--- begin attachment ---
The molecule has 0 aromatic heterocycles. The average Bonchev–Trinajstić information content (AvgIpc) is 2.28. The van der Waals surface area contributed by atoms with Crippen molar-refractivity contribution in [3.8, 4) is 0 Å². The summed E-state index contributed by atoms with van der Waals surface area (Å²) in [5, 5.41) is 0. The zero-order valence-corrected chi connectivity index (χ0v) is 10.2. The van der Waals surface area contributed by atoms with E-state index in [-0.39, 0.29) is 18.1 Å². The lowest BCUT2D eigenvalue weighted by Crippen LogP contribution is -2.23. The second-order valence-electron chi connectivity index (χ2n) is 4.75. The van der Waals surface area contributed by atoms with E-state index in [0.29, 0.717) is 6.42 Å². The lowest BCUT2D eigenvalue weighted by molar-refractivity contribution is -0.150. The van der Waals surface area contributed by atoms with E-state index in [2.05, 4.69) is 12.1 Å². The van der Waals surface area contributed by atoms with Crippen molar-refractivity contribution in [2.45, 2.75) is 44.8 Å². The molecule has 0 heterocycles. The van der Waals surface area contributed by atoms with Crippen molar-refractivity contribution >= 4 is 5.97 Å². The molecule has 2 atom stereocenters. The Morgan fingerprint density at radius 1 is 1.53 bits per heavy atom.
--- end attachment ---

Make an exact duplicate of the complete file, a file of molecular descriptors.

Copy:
The molecule has 0 aromatic heterocycles. The average Bonchev–Trinajstić information content (AvgIpc) is 2.28. The van der Waals surface area contributed by atoms with Crippen molar-refractivity contribution in [3.8, 4) is 0 Å². The summed E-state index contributed by atoms with van der Waals surface area (Å²) in [5, 5.41) is 0. The zero-order valence-corrected chi connectivity index (χ0v) is 10.2. The van der Waals surface area contributed by atoms with E-state index in [-0.39, 0.29) is 18.1 Å². The lowest BCUT2D eigenvalue weighted by Crippen LogP contribution is -2.23. The second-order valence-electron chi connectivity index (χ2n) is 4.75. The van der Waals surface area contributed by atoms with E-state index in [0.29, 0.717) is 6.42 Å². The lowest BCUT2D eigenvalue weighted by molar-refractivity contribution is -0.150. The van der Waals surface area contributed by atoms with E-state index in [2.05, 4.69) is 12.1 Å². The van der Waals surface area contributed by atoms with Crippen molar-refractivity contribution in [2.45, 2.75) is 44.8 Å². The molecule has 0 heterocycles. The van der Waals surface area contributed by atoms with Crippen molar-refractivity contribution >= 4 is 5.97 Å². The molecule has 2 atom stereocenters. The Morgan fingerprint density at radius 1 is 1.53 bits per heavy atom.